Editorial: Will homeless veterans ever get housing on land set aside for them?

Two men in suits at the Westside Veterans Campus
Stephen Peck, left, president and chief executive of the nonprofit U.S. VETS, and Brian D’Andrea, a senior vice president at Century Housing, talk about proposed housing for veterans at the VA campus in West L.A. in 2019.
(Al Seib / Los Angeles Times)

Homeless veterans, mentally disabled or traumatized as a result of their service, and their advocates waged a long legal battle to force the Department of Veterans Affairs to stop using parts of the sprawling VA campus in West L.A. for non-veteran enterprises and return the campus to the use for which it was originally intended: housing veterans.

In 2015, former VA Secretary Robert McDonald halted his department’s legal bickering and entered into a settlement with the veterans. That led to an ambitious master plan to transform much of the 387-acre campus from a clinical setting, dominated by a hospital on the south end and decrepit unused buildings on the north end, into a vibrant community of at least 1,200 units of permanent supportive housing for homeless and at-risk veterans along with gathering spots. The health centers would still be there but the campus would get a warm infusion of cafes, stores, barbershops and hair salons to attract all veterans.

That was 2016.

Five years later, a grand total of 54 units of permanent supportive housing for homeless veterans are open. (There is also temporary homeless housing on the campus.) The master plan timeline called for about 480 units to be constructed by September 2020. As the inspector general pointed out, the 54 units now open constitute 11% of what was expected to be open in 2020.


So what happened? A lot of things.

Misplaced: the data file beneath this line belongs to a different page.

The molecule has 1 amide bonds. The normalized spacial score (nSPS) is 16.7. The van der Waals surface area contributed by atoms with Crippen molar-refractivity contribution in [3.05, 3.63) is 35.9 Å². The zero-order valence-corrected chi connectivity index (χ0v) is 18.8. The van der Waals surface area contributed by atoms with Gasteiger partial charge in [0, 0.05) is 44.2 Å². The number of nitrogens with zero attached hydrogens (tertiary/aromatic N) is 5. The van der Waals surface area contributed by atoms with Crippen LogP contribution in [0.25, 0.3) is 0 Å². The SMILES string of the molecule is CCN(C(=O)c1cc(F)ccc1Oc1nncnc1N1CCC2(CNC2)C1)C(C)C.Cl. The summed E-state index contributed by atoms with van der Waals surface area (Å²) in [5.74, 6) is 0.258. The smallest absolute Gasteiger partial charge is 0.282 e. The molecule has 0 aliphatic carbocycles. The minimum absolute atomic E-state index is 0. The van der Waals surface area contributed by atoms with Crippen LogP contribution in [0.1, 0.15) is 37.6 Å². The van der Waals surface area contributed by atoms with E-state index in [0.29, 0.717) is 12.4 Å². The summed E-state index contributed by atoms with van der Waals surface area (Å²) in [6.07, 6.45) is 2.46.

The VA had to conduct an environmental impact study of the entire campus. That took two years and wasn’t finalized until September 2019. A year before that — in November 2018 — the VA hired a consortium of three developers to function together as a principal developer to oversee the implementation of the master plan.

The principal developer group was partially hamstrung by the discovery that utilities under the VA grounds — water, sewer, and stormwater systems — needed to be fixed to create 1,200 units of housing, and the repairs would cost between $10 million and $14 million. The VA would have to pay for it. But the VA had to apply for the funds within its own system. Repairs are now underway.

But the most difficult part has been raising the money to build the housing. According to the inspector general’s report, as of July 2021, the principal developer had secured just over a quarter of the funds necessary to build its initial phase of housing. One official of the principal developer group says it has since raised millions more in state and philanthropic funds, and it is waiting on an additional $50 million in applications to various financial programs.

And that is the larger problem — waiting on money. Financing permanent supportive housing relies on a multitude of sources, from local, county and state governments, along with extremely competitive tax credits or tax-exempt bonds. The availability comes around only a few times a year. Get rejected in one round and sometimes a developer has to wait another year to apply. The current systems for doling out public dollars are bound up in bureaucracy and cumbersome rules that slow projects and make them more expensive to build. If we want to have affordable housing everywhere, we need to make it easier for qualified developers to get financing.

Meanwhile, the principal developer has now advanced its community plan, which is supposed to be a more realistic take on the master plan. Now the developer is saying that 237 units of housing will be completed in 2022 and 682 units will be completed in 2027. Veterans will have to wait until 2031 for all 1,200 units to be done.

And what about the town center with its cafes and stores? The principal developer says those elements remain in the new community plan. Some veteran activists are skeptical of that. Veterans have repeatedly said they want shops, amenities and a sense of community on the VA campus. The principal developer must ensure the town center remains in the plan.


It’s unacceptable that Southern California will have to wait another decade for the promised 1,200 units of housing on the VA campus, while about 3,900 veterans sleep on the street or in shelters. Veteran homelessness is a national disgrace, and it’s all the more galling when there are hundreds of acres of prime real estate in Los Angeles that could be turned into housing if only there were more urgency at all levels.